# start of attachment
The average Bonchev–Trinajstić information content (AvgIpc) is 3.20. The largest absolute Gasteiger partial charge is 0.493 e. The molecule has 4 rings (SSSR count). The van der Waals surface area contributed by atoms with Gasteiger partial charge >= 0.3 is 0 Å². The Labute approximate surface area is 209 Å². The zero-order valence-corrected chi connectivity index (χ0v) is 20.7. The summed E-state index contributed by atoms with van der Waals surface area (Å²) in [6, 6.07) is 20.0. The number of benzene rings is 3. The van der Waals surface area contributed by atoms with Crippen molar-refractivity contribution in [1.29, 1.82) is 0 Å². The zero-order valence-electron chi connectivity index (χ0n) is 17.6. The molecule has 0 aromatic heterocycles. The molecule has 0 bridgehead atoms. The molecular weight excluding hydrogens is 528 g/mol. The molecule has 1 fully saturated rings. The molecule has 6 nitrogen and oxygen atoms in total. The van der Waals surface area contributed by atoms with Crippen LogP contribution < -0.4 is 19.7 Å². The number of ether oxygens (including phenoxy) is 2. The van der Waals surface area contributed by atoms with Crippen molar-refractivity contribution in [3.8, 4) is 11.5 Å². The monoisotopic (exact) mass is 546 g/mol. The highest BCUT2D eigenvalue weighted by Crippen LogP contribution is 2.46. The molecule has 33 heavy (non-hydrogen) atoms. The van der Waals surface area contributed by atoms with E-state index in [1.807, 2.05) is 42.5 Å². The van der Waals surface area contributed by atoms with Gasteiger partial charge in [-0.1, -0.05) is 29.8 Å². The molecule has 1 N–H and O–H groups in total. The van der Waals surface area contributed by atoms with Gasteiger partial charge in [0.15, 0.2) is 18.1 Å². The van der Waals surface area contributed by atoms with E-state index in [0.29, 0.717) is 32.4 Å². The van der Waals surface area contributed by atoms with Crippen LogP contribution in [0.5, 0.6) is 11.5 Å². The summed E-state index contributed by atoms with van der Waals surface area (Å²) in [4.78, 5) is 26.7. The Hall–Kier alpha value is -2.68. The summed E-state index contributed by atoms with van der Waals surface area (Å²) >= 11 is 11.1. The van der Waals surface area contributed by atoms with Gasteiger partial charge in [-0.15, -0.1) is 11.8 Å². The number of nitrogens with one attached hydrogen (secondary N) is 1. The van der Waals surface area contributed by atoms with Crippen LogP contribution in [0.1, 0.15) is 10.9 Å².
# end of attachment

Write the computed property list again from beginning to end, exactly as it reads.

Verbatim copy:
The average Bonchev–Trinajstić information content (AvgIpc) is 3.20. The largest absolute Gasteiger partial charge is 0.493 e. The molecule has 4 rings (SSSR count). The van der Waals surface area contributed by atoms with Gasteiger partial charge >= 0.3 is 0 Å². The Labute approximate surface area is 209 Å². The zero-order valence-corrected chi connectivity index (χ0v) is 20.7. The summed E-state index contributed by atoms with van der Waals surface area (Å²) in [6, 6.07) is 20.0. The number of benzene rings is 3. The van der Waals surface area contributed by atoms with Crippen molar-refractivity contribution in [1.29, 1.82) is 0 Å². The zero-order valence-electron chi connectivity index (χ0n) is 17.6. The molecule has 0 aromatic heterocycles. The molecule has 0 bridgehead atoms. The molecular weight excluding hydrogens is 528 g/mol. The molecule has 1 fully saturated rings. The molecule has 6 nitrogen and oxygen atoms in total. The van der Waals surface area contributed by atoms with Crippen LogP contribution < -0.4 is 19.7 Å². The number of ether oxygens (including phenoxy) is 2. The van der Waals surface area contributed by atoms with Crippen molar-refractivity contribution in [3.8, 4) is 11.5 Å². The monoisotopic (exact) mass is 546 g/mol. The highest BCUT2D eigenvalue weighted by Crippen LogP contribution is 2.46. The molecule has 33 heavy (non-hydrogen) atoms. The van der Waals surface area contributed by atoms with E-state index in [1.807, 2.05) is 42.5 Å². The van der Waals surface area contributed by atoms with Gasteiger partial charge in [-0.1, -0.05) is 29.8 Å². The molecule has 1 N–H and O–H groups in total. The van der Waals surface area contributed by atoms with Gasteiger partial charge in [0.15, 0.2) is 18.1 Å². The van der Waals surface area contributed by atoms with E-state index in [0.29, 0.717) is 32.4 Å². The van der Waals surface area contributed by atoms with Crippen LogP contribution in [0.5, 0.6) is 11.5 Å². The summed E-state index contributed by atoms with van der Waals surface area (Å²) in [4.78, 5) is 26.7. The Hall–Kier alpha value is -2.68. The summed E-state index contributed by atoms with van der Waals surface area (Å²) >= 11 is 11.1. The van der Waals surface area contributed by atoms with Gasteiger partial charge in [-0.15, -0.1) is 11.8 Å². The number of nitrogens with one attached hydrogen (secondary N) is 1. The van der Waals surface area contributed by atoms with Crippen LogP contribution in [0.1, 0.15) is 10.9 Å².